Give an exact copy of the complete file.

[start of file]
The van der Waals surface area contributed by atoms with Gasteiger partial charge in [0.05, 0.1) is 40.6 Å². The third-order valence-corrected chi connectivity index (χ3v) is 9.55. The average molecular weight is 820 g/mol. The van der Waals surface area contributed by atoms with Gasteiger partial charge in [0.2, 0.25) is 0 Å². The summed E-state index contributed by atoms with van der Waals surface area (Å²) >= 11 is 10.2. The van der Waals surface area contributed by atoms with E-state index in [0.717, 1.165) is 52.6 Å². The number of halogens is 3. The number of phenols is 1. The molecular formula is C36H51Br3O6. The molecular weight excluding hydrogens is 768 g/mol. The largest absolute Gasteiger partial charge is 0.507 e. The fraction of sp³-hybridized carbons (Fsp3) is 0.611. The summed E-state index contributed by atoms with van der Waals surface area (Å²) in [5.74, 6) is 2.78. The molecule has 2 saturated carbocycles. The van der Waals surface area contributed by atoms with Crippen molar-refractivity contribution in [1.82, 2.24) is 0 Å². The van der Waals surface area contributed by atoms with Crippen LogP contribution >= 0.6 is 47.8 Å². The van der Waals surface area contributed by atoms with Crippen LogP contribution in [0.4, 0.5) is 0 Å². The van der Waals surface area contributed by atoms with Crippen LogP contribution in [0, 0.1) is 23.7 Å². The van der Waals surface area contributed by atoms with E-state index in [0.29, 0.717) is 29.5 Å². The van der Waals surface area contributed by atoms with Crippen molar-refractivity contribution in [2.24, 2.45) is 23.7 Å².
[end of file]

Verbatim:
The van der Waals surface area contributed by atoms with Gasteiger partial charge in [0.05, 0.1) is 40.6 Å². The third-order valence-corrected chi connectivity index (χ3v) is 9.55. The average molecular weight is 820 g/mol. The van der Waals surface area contributed by atoms with Gasteiger partial charge in [0.2, 0.25) is 0 Å². The summed E-state index contributed by atoms with van der Waals surface area (Å²) >= 11 is 10.2. The van der Waals surface area contributed by atoms with E-state index in [0.717, 1.165) is 52.6 Å². The number of halogens is 3. The number of phenols is 1. The molecular formula is C36H51Br3O6. The molecular weight excluding hydrogens is 768 g/mol. The largest absolute Gasteiger partial charge is 0.507 e. The fraction of sp³-hybridized carbons (Fsp3) is 0.611. The summed E-state index contributed by atoms with van der Waals surface area (Å²) in [5.74, 6) is 2.78. The molecule has 2 saturated carbocycles. The van der Waals surface area contributed by atoms with Crippen molar-refractivity contribution in [1.82, 2.24) is 0 Å². The van der Waals surface area contributed by atoms with Crippen LogP contribution >= 0.6 is 47.8 Å². The van der Waals surface area contributed by atoms with Crippen LogP contribution in [0.4, 0.5) is 0 Å². The van der Waals surface area contributed by atoms with Crippen LogP contribution in [0, 0.1) is 23.7 Å². The van der Waals surface area contributed by atoms with E-state index in [0.29, 0.717) is 29.5 Å². The van der Waals surface area contributed by atoms with Crippen molar-refractivity contribution in [2.24, 2.45) is 23.7 Å².